Scouting began in England in 1907, based on the ideas of founder Sir Robert S. S. Baden-Powell and his book “Scouting for Boys.” The book and program proved to have universal appeal for boys and quickly spread worldwide. The Scouting program spread around the world until it became what it is now—the largest voluntary youth movement in the world, with a membership of more than 25 million.
A member of the World Organization of the Scout Movement, the Boy Scouts of America was incorporated on February 8, 1910, by W.D. Boyce. Through the BSA’s International Department, American Scouts and international Scouts are provided a common resource of programs, funding, and training that increases and enhances their experience in the brotherhood of Scouting.
Periodically, there will be opportunities to participate in Scouting on a global scale. Scouting organizations from other countries hold national Jamborees in their own country and every four years Scouting holds a World Jamboree. Information on upcoming international Scouting events are listed below.
World Jamboree 2019
When: July 22 to Aug. 9, 2019
Where: The Summit Bechtel Family National Scout Reserve, Beckley, West Virginia
Cost: Not yet available
More information is available on the World Jamboree website.
The Jamboree-on-the-Air, or JOTA, is an annual Scouting event that uses amateur radio to link Scouts around the world, around the nation, and in your own community. Held on the third full weekend of October each year, this worldwide jamboree requires no travel, other than to a nearby radio amateur’s ham shack. In the Gulf Ridge Council, amateur or “ham” radio operators visit Spook-O-Ree, bringing their gear so Scouts can share Scouting fellowship over the airwaves. There are many ways to get your Scouts involved in JOTA. For more information, please go to http://www.scouting.org/jota.aspx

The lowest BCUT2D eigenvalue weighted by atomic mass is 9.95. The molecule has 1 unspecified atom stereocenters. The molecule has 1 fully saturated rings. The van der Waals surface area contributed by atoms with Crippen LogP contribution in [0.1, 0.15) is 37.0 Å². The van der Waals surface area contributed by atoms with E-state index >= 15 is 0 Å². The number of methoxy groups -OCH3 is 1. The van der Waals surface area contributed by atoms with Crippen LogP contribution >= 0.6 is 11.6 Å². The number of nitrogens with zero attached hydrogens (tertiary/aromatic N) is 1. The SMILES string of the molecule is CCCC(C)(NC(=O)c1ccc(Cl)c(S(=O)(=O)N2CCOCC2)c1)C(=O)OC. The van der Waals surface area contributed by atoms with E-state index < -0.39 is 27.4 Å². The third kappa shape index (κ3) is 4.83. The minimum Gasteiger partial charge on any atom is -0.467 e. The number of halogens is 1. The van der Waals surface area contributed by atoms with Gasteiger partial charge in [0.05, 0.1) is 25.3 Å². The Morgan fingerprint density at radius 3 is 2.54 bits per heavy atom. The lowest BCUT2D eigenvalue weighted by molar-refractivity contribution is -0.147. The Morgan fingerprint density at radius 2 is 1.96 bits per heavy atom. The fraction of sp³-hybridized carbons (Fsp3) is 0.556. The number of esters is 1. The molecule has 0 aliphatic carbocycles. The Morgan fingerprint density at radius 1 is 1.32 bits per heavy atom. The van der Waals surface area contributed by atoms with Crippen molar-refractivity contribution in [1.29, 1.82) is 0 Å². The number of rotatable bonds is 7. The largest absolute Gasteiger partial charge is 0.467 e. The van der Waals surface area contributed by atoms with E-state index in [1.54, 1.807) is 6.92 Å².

European Camp Staff
Through the European Camp Staff program, young leaders from the Boy Scouts of America have the opportunity to learn more about Scouting in Europe by working at a European Scout center. Scout centers in Europe do not operate in the same way that BSA camps do. The staff members of a typical European Scout center are usually involved in many different aspects of operating the center rather than specializing in one particular area.
All participants in the European Camp Staff Program must be between 18 and 30 years of age and must be volunteers registered with the Boy Scouts of America. To ensure that the experience is worthwhile, participants should be prepared to commit themselves to work for a minimum of six weeks. More information is available in the info sheet and on the National Council’s website.
International Spirit Award
Registered Scouts and Scouters who have completed the necessary requirements, have gained a greater knowledge of international Scouting, and have a greater appreciation and awareness of different cultures have countries may receive the International Spirit Award. The requirements and the application are here.